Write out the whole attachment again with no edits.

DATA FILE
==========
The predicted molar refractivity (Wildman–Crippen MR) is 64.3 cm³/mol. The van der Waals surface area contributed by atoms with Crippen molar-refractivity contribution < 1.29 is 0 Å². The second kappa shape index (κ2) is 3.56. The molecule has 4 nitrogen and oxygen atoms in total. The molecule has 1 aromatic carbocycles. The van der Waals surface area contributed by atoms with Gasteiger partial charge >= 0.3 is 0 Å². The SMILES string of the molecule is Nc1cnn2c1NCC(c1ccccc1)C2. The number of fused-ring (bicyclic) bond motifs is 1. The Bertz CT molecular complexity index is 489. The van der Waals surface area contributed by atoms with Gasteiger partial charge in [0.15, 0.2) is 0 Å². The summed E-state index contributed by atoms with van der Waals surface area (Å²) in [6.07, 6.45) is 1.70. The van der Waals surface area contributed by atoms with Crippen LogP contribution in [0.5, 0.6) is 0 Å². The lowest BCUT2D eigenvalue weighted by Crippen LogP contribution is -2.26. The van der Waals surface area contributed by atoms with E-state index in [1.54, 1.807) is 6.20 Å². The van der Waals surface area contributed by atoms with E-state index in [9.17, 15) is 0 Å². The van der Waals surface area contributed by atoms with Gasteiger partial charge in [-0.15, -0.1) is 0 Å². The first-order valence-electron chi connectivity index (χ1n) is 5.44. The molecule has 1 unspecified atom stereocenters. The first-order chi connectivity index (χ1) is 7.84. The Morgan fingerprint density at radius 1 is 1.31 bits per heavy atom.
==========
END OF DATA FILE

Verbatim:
The predicted molar refractivity (Wildman–Crippen MR) is 64.3 cm³/mol. The van der Waals surface area contributed by atoms with Crippen molar-refractivity contribution < 1.29 is 0 Å². The second kappa shape index (κ2) is 3.56. The molecule has 4 nitrogen and oxygen atoms in total. The molecule has 1 aromatic carbocycles. The van der Waals surface area contributed by atoms with Gasteiger partial charge >= 0.3 is 0 Å². The SMILES string of the molecule is Nc1cnn2c1NCC(c1ccccc1)C2. The number of fused-ring (bicyclic) bond motifs is 1. The Bertz CT molecular complexity index is 489. The van der Waals surface area contributed by atoms with Gasteiger partial charge in [0.15, 0.2) is 0 Å². The summed E-state index contributed by atoms with van der Waals surface area (Å²) in [6.07, 6.45) is 1.70. The van der Waals surface area contributed by atoms with Crippen LogP contribution in [0.5, 0.6) is 0 Å². The lowest BCUT2D eigenvalue weighted by Crippen LogP contribution is -2.26. The van der Waals surface area contributed by atoms with E-state index in [1.54, 1.807) is 6.20 Å². The van der Waals surface area contributed by atoms with E-state index in [9.17, 15) is 0 Å². The van der Waals surface area contributed by atoms with Gasteiger partial charge in [-0.15, -0.1) is 0 Å². The first-order valence-electron chi connectivity index (χ1n) is 5.44. The molecule has 1 unspecified atom stereocenters. The first-order chi connectivity index (χ1) is 7.84. The Morgan fingerprint density at radius 1 is 1.31 bits per heavy atom.